Yesterday, I was lucky enough to attend the first read-through by the cast of our forthcoming co-production (with Liverpool Everyman and Playhouse Theatres) of Bertolt Brecht’s ‘The Resistible Rise of Arturo Ui’, coming to the Playhouse in October. As someone new (in professional terms) to theatre, it was fascinating and moving to witness the very beginning of the process which will culminate in performances of this dramatic and eternally-relevant play in just a few weeks. I could feel the excitement, the nervousness and the sense of everyone embarking on a journey together. Before the read-through, the director Walter Meierjohann gave an eloquent introduction to the play, his thoughts on how they will approach it, and he also gently set the cast and production team up for the intensity of the process they will now share together.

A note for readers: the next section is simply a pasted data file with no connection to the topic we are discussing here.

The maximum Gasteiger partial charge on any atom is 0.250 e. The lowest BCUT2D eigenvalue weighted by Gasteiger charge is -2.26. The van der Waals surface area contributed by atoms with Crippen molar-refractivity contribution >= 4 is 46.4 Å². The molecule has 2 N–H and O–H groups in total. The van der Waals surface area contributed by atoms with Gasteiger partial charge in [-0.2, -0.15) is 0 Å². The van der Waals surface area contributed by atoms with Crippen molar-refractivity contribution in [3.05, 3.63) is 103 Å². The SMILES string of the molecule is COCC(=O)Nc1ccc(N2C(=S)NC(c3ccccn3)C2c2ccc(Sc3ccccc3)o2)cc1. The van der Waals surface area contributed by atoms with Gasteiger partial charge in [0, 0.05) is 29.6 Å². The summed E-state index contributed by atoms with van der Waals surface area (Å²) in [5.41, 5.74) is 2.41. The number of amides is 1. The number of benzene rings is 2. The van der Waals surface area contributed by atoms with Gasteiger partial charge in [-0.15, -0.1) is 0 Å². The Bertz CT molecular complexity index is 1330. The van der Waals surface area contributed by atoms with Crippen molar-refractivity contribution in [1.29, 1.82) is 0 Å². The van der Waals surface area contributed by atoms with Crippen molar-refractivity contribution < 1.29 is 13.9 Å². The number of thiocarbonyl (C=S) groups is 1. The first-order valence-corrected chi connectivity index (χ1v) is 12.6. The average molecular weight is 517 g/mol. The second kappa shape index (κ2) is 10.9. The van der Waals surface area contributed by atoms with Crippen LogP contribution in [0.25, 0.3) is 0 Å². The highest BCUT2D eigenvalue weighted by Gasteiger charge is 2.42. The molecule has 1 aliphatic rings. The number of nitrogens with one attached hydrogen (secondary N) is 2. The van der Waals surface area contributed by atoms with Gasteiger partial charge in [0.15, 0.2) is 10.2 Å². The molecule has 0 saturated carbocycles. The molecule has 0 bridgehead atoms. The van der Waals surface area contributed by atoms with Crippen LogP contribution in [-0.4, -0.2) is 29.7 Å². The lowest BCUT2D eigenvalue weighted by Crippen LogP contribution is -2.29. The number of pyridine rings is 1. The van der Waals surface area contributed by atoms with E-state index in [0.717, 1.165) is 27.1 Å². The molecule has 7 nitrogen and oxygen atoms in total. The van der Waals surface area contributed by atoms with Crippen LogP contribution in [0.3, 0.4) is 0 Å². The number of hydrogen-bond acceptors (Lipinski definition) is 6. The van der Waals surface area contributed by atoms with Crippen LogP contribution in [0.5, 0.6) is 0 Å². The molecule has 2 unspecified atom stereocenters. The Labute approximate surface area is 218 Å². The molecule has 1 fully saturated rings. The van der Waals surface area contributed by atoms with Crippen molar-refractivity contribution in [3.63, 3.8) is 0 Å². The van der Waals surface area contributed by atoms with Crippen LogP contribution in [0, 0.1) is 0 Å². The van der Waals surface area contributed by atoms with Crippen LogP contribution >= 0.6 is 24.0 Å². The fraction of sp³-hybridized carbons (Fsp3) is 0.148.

At face value, the play is a parable, set in the context of 1930s gangster-ridden Chicago, of Hitler’s rise to power, and it asks us, the audience, a very simple question; how could Arturo/Hitler have been resisted (it is not called “The resistible rise…’ for nothing)? But the genius of the play is its grotesque mix of tragedy and comedy, and its timelessness; as the read-through unfolded, with corrupt leaders, violent extortion, a weak economy, a failing father and his pathetic son, dodgy media practice and personal morality being tested in every scene, it was impossible not to be reminded of Libyan rebels searching for Gaddafi and his sons; a Syrian ‘leader’ mowing down anyone who questions his authority; many of the world’s economies buckling under debt and the human cost of rectifying this; dodgy dossiers and silky spin doctors’ skills nudging us off to war; our own prisons overflowing with those sentenced for their part in the recent riots, which had left so many feeling powerless and unprotected. The play, which is funny, sad and shocking, will have a very contemporary resonance when it arrives on the Playhouse stage on 26 October. I can’t wait.
Simon Seligman, Head of Marketing and Communications